Beast (Image Comics)

beast_header.jpgElephantmen artist Marian Churchland’s first solo effort offers eye-pleasing art and a solid story that doesn’t quite connect. 

  152 pgs. full color; $15.99
(W / A: Marian Churchland)

Beast is the first full length graphic novel written and illustrated by Marian Churchland, who you might remember from her collaboration with Richard Starkings on Elephantmen: Damaged Goods. Beast is a somewhat haunting tale that forces a young struggling artist named Colette into a tale of heartache and longing that goes back several centuries to Renaissance Italy.

Colette gets a mysterious commission to sculpt at a creepy house on the bad side of town. Her client is a shadowy figure named Beast who seems to enter a room ethereally from the walls. He has a large block of marble for Colette to work with that goes back several centuries, along with a sad tale of how he came into ownership of the marble. Despite her fears and concerns about Beast’s true nature, Colette stays at the house for the next several weeks and works on the sculpture until the job begins to consume her, thus falling deeper into the Beast’s shadowy world.

The cover to Beast by Marian Churchland. Click for a larger image.The art in Beast is excellent. Churchland’s lines are strong, pleasant to the eye, and let the images of each panel come out clearly. There is never any confusion about what is going on in any particular scene. The art also has much depth and texture, and gives the reader a subversive feeling that allows you to enter the story more completely. At times, you actually begin feel the loneliness and dreariness of the moment, the cold chill of the outside weather coming right through the drafty old windows of the house. Churchland draws lovely, appealing women but does not betray her gender by over-sexualizing their bodies, Instead, she giving them a natural, charming quality that lets you empathize with them even more.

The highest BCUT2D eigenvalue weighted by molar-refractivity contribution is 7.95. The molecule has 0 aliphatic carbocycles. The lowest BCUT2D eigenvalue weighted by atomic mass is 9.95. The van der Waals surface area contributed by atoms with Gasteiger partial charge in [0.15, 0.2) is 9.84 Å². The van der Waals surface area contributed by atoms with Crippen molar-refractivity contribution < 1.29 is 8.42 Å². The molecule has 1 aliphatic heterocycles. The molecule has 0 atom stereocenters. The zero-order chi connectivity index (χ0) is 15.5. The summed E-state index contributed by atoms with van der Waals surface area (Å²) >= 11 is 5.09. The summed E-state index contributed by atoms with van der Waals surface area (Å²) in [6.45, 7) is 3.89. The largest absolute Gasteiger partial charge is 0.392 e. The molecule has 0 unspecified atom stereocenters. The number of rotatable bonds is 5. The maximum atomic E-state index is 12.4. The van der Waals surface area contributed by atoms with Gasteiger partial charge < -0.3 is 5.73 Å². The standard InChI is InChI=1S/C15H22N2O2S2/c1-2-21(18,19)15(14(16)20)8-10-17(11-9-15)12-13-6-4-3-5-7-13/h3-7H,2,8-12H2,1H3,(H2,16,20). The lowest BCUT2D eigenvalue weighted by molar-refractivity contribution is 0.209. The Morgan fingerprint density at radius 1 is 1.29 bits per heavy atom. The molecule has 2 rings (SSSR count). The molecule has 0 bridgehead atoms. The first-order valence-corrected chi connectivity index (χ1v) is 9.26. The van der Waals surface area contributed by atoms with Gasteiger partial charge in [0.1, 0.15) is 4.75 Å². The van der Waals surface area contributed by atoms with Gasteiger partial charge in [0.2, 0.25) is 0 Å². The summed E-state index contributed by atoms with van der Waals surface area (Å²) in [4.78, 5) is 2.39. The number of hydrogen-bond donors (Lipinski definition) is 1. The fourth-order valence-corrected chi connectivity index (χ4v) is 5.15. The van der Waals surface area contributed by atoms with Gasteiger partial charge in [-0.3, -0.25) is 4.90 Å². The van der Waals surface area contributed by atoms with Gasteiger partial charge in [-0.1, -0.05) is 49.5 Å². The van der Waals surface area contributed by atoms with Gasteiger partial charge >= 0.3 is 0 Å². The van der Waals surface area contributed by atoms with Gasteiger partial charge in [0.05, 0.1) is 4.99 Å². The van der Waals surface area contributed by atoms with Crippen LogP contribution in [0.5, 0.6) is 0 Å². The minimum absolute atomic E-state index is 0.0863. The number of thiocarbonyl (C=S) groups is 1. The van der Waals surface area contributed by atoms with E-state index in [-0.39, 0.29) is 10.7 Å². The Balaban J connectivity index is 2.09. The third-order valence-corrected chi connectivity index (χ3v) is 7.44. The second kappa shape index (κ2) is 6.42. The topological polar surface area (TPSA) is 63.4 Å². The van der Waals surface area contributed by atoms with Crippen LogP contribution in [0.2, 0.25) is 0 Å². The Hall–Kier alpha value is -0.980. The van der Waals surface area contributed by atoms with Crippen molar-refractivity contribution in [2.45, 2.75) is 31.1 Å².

The story is where this book struggles a bit. The concept is interesting and it has a clever ending, but the overall work seems incomplete. You are often left wondering why characters are doing what they are doing; you assume there will be answers for the questions the book raises, but at the end you realize none of them have been answered. There is a side love story that seems sort of pointless, and an overall lack of character depth other than what is seen in the art itself. Churchland’s setup left the potential for so much more when it came to plot and story, but she never quite gets there. I think she intentionally left some room for the reader to make their own interpretations, but she might have left a little too much room.

Despite my issues with the script, I still liked the overall work and I think this was a good first solo effort by the creator. Churchland has very strong visual narrative skills and it could be that that she leans too heavily on her art to tell the story and forgets to fill in the gaps and background with the script. The book is still a pleasure to flip through and I spent much time studying the scenes. It’s a nice book to leave on the coffee table when company comes over. I will be looking forward to more books from Churchland in the future as it is obvious this is just the beginning of what she can do as sequential storyteller. | Ryan Parker

See the related links below for a 4-page preview of Beast.

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